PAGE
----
Home Language & Literature Historical Sociolinguistics: Language Change in Tudor and Stuart England
Decline of multiple negation
Depicting one 20-year and three 40-year periods, Figure 7.6 shows a very clear case of social stratification: the lower strata lag far behind in the change from multiple negation to single negation (I haven't done nothing vs. I haven't done anything). Unfortunately, no data are available of the upwardly mobile in the first two periods.
The earliest usage being led by the highest strata, the upwardly mobile and the middle ranks take over in mid-range and stay at the top until the completion of the change. Previous studies have shown that this change in fact was led by professional people such as lawyers and administrative officers (Nevalainen 1998). Here it is important to notice that the social differences do not disappear even in the latest phases of the change.6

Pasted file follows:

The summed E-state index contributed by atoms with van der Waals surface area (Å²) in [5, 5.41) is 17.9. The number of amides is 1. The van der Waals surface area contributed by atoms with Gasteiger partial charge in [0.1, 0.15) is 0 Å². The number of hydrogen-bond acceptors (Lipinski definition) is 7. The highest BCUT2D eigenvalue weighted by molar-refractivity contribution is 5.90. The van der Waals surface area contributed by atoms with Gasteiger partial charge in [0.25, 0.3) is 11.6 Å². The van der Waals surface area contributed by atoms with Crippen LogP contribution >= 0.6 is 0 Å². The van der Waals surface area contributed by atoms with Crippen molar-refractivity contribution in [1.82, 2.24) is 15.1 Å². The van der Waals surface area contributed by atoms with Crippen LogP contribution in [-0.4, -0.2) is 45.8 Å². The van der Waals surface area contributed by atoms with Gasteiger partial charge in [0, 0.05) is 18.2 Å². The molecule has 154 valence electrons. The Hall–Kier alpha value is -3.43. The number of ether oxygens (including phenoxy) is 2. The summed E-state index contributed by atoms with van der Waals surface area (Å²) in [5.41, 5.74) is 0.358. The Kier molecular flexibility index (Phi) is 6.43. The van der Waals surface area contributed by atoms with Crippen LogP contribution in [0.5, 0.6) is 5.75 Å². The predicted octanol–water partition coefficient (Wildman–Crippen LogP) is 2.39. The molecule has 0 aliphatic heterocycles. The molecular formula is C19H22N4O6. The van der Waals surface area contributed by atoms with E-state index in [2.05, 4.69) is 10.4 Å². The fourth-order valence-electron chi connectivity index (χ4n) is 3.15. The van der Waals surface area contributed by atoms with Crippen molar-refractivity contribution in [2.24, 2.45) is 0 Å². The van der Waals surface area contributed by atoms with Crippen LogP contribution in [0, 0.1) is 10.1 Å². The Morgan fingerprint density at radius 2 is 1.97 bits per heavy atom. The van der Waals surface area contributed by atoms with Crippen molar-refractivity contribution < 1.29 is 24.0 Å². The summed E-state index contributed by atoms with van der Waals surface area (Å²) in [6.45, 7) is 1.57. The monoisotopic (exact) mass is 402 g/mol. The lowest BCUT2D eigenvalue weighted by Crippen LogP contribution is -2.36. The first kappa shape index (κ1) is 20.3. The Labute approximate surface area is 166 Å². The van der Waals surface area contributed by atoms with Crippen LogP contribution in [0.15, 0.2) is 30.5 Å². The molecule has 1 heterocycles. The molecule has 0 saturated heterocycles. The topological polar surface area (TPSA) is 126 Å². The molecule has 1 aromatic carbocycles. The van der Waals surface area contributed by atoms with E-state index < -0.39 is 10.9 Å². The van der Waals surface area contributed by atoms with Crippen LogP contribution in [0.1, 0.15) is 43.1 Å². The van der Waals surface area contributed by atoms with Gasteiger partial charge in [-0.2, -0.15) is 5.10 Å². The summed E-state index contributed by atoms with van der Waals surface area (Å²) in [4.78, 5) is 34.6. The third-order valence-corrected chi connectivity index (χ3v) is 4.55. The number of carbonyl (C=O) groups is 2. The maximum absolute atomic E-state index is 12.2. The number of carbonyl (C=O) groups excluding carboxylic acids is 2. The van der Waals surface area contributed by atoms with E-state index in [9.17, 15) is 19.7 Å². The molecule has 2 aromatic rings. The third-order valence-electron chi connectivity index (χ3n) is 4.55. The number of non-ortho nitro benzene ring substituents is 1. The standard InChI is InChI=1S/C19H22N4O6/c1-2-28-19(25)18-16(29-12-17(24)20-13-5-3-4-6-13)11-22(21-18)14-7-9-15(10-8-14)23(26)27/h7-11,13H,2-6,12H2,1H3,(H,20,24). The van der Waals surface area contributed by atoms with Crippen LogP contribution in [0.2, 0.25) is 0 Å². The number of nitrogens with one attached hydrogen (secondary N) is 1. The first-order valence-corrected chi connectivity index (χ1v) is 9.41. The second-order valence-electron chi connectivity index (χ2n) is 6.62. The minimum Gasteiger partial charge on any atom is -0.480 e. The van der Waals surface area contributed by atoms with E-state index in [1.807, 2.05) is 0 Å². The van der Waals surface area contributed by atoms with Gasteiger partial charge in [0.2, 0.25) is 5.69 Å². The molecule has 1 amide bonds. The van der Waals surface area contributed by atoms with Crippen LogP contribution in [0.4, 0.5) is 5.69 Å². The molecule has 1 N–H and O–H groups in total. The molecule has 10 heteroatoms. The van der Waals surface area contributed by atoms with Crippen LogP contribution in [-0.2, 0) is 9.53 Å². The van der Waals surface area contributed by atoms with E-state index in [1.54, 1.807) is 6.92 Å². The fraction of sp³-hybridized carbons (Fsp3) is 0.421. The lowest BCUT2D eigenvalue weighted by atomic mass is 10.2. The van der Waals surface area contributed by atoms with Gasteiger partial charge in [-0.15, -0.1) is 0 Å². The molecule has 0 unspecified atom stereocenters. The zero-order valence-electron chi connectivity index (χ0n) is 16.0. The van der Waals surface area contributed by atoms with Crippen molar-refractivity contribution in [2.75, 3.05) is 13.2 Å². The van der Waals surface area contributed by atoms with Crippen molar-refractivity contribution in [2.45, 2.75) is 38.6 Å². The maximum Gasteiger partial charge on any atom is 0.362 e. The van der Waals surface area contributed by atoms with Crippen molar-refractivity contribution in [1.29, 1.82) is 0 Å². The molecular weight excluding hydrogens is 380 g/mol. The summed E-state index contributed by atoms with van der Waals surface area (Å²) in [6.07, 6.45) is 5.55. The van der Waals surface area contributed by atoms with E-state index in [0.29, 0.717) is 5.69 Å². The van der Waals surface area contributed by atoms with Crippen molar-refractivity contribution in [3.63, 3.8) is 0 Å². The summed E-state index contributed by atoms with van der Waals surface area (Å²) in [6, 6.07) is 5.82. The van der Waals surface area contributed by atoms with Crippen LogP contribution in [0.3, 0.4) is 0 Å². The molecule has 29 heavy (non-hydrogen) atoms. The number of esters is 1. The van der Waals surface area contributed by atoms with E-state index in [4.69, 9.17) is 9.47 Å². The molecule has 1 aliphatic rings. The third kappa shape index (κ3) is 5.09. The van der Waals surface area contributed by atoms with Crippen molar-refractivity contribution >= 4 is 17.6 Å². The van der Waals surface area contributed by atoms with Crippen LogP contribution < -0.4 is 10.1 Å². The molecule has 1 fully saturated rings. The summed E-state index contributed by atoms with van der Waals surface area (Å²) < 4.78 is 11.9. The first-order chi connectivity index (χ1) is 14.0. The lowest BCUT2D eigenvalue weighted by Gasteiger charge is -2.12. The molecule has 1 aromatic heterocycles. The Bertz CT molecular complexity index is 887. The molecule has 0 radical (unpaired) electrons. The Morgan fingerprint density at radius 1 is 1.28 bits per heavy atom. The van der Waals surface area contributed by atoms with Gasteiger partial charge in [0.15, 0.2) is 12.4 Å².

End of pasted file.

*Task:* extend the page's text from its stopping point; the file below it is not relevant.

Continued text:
Figure 7.6. Use of single negation vs. multiple negation. Percentage of single negation. Male informants. CEEC 1998.
Figure 7.7. Variation between the relative pronouns which and the which. Percentage of which. Male informants. CEEC 1998.
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